My understanding of 3E and 4E initiative is as follows. Each character or monster has an initiative bonus, which is influenced by the dexterity modifier and other situational modifiers (including things like the improved initiative feat). Each character rolls initiative which is 1d20 plus the bonus, and then all characters act in the order of highest to lowest. This is only rolled once, at the beginning of combat, and then the order is followed statically for every following round, and is modified only if characters decide to delay their action (and thus voluntarily place themselves later in the order). Monster initiative is often done as a group, to simplify the referee’s job.
In terms of the math, this type of initiative system is much like achieving surprise: it can benefit you in the first round, but never afterwards. To see why this is, consider a simple initiative order with four entities, acting in the following order: A, B, C, D. Thus, assuming no entity is removed from the combat or delays, the actions would go:
- A, B, C, D, A, B, C, D, A, B, C, D, …
It is clear that A, B, and C have some relative degree of advantage at the beginning of the combat, but after that it is much less clear. For example, the following initiative orders are all also true if ignoring some or all of the first round (as they are all subsequences):
- B, C, D, A
- C, D, A, B
- D, A, B, C
Thus, not much dynamism or potential character advantage is actually gained by using this system, which is relatively cumbersome at the table (all the numbers have to be rolled, written down, and then reordered). Mechanical aids can help; I’ve seen (but never used) magnet systems, smartphone apps, and small whiteboards designed to help with d20 initiative. If you know the initiative bonuses of all combatants beforehand, you could precompile several sample orders, but that seems like a lot of work to me (with little benefit).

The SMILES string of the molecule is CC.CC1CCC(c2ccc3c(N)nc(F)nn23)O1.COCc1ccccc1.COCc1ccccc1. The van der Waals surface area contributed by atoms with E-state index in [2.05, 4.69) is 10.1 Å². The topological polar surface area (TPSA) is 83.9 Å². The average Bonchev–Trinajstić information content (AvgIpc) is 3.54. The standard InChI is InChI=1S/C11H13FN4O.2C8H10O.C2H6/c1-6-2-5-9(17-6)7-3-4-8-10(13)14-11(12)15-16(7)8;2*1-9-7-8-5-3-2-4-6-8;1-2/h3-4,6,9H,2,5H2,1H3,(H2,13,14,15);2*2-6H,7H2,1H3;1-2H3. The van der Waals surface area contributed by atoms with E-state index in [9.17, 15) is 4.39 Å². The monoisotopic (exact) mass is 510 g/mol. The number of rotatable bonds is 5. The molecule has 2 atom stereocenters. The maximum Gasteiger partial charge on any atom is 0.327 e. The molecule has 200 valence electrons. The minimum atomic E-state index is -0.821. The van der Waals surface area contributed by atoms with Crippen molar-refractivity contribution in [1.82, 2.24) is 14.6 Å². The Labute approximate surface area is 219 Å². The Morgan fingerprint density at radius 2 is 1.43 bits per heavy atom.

Given that, why not just let the character with the highest dexterity go first, and then go around the table? For added impact, seat players around the table in order of dexterity score (or initiative bonus, if you are playing a game that uses such a thing). The referee could use a Holmes-like system and roll 3d6 for monster dexterity at the beginning of combat, and then have a roll-off to determine if the cycle would start with the monsters or the PC with highest dexterity (the advantage here is 2 rolls per combat rather than N rolls, and no need to write down the order or bounce around the table).
For comparison, it is also worth mentioning the AD&D/segment “count up” system, which is similar to, but more elegant than, the d20 system. In the “count up” system, everyone rolls 1d10 and then subtracts their dexterity bonus and adds things like casting times and other penalties. The referee then counts up from one until every entity has acted (thus, lower is better). The advantage here is that weapon speed factors and individual dexterity can contribute to the order of actions without needing to write down an initiative sequence. Since everyone tracks only one single number, it can even be rerolled every turn, so that characters with quick weapons or high dexterity scores will go first more often than not, but nothing is guaranteed (making combat more interesting and less predictable).
It seems to me that the d20 style of initiative is a clear example of a misapplied core mechanic. Roll a d20, higher is always better just doesn’t seem to be convenient for the problem of determining initiative order. I’m probably missing some subtle awesome stuff that can be done with delaying actions in the d20 system. If so, please enlighten me!
Personally, I am quite happy with the Moldvay D&D method of rolling d6 per side every round (I even used that system with Fourth Edition), but I was thinking about this and just wanted to get my thoughts down. The dexterity bonus is only applied to initiative rolls in Moldvay for one on one combats; otherwise, it is a d6 roll unmodified by any character stats.